It is to be observed that just in proportion to the intensity of our mental action in grappling the thought, just to that extent does the language vanish from our view, and the thought only remain. The mind is not conscious of having seen words, but only of having perceived ideas. Any one must realize, upon reflection, that, when studying with a purpose of verbal reproduction, there is a diversion of effort from the thought. Ordinary memorizing, instead of aiding, is the direct enemy of thought. As we are impressed by the peculiarities of language, the vigor of the sentiment loses. The best reader, so far as seeing the author's mind is concerned, is the poorest proof-reader in regard to mere typographical errors—attention to the vehicle is so much withdrawn from the content. Hence, that study or reading is not entirely worthless which fails to give us the power to reproduce. The power of expression generally lags behind the power of thought. The slightest observation of a child will convince that he often thinks and feels what he cannot declare. Unquestionably there may be good ground for the remark, "I know, but cannot tell." He is to be pitied who, even in mature years, never finds his soul pregnant with a thought, while he feels that the words adequate to convey it are wanting. There may be mental perception without the power to reflect it. This is a dangerous fact with which to allow children to become impressed, because of the universal proneness to find refuge behind it from that wholesome effort at expression so essential to growth, and the clear apprehension of thought. For, without doubt, an idea is more firmly grasped and retained, and becomes negotiable only, by its clear enunciation. Generally speaking, "what we know, but cannot tell," is held by a very uncertain tenure. Thus, while the pupil should be urged to make his title good by the clear expression of his thought, he should realize that the most perfect reading fails to perceive the language consciously, or to retain it, leaving the thought disembodied, as it were, until the exigencies of communication require us to clothe it.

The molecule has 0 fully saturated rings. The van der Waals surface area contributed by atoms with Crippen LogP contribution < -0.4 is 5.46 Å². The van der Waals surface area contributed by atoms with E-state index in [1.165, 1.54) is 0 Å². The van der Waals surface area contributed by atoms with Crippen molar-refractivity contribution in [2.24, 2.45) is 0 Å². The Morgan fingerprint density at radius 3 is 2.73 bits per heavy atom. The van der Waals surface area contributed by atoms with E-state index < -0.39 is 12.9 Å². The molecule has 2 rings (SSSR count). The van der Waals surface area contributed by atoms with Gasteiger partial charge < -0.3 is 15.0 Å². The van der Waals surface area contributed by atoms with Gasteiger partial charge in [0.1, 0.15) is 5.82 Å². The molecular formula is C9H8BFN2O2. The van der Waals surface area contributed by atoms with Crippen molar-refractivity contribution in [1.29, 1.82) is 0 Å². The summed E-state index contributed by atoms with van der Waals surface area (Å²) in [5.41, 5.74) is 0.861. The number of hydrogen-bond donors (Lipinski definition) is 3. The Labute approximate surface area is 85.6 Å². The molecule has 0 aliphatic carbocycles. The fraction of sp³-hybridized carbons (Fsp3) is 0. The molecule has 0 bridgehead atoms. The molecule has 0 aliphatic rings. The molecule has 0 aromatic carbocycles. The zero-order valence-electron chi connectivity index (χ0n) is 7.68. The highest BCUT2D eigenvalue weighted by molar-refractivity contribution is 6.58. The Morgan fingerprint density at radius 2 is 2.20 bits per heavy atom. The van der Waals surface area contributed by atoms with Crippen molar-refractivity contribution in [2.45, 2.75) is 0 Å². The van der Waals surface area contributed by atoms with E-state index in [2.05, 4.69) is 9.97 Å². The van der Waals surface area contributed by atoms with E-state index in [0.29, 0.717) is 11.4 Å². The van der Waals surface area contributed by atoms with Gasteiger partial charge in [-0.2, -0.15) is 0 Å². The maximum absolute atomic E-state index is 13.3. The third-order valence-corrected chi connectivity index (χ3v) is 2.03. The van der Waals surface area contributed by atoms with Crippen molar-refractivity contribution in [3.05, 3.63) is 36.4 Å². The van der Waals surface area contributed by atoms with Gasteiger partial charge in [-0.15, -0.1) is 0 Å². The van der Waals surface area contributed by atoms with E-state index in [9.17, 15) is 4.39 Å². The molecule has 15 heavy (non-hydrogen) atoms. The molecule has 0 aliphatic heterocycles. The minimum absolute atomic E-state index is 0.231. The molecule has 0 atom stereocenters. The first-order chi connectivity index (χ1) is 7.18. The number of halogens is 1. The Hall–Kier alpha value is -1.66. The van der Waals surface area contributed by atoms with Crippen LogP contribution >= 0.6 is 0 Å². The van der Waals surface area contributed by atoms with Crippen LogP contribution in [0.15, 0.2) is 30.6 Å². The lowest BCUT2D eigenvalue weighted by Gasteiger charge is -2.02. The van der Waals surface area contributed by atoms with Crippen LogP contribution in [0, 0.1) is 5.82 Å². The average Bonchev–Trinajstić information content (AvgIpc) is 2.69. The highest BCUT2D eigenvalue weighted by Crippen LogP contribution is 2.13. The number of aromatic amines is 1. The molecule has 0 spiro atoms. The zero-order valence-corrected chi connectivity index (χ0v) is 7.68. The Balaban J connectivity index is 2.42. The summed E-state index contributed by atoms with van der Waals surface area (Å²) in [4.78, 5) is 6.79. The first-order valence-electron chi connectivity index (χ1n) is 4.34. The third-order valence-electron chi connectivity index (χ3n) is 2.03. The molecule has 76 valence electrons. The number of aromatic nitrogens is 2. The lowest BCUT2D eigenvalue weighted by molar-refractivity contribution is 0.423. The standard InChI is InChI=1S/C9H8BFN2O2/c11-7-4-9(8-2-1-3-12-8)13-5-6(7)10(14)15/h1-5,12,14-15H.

In connection with this matter of attention, the primary school affords abundant opportunity for remark. For instance, the habit of miscalling words. From what does it arise? Supposing the thought and language to be easily within the child's comprehension, it arises in this way: His attention has been exclusively occupied with individual words, in his struggle to master them He has' failed to grasp the thought, or so much of the thought as he might have grasped up to the point of difficulty. Now, when circumstances bring the impulse to articulate a certain word, he is entirely unable to perceive whether or not the word coheres with what he has already uttered. In fact, he does not think, and cannot think, in regard to the sentiment of the sentence. His mind labors to recognize the words in their individual capacity only, and not at all in their connections. If he actually grasped the thought, although he might announce a word other than the one printed, still it would be impossible for him to announce a word which in the connection would be totally irrelevant or absurd. Now, in such a case, what is the teacher to do? To tell the child the word? To practically erase all the rest of the sentence, and to impress that individual form upon his mind? By no manner of means. This, however, is the universal practice; and from this practice partly results the abominable failure of our schools to teach our children to read fully and truly. It is the teacher's duty to get the child's mind on to the thought; to repeat the sentence, or to have it repeated, up to the point of difficulty, and to lead him by his own intellect to suggest a word, or the word, which will harmonize with the previous words. Indeed, he may not pronounce the word before his eyes, but, with any proper training, he will be far from suggesting a vocable which will present a solecism to his infantile perception. It is impossible to conceive of learning to read without miscalling words; but it is possible to conceive of a child's learning to read without pronouncing a word, among all his blunders, which his own powers are able to see is entirely absurd in the connection. Could that much be achieved, a great good would be done for us in after-life. One-half of the want of perception and attention which we now exhibit would be corrected.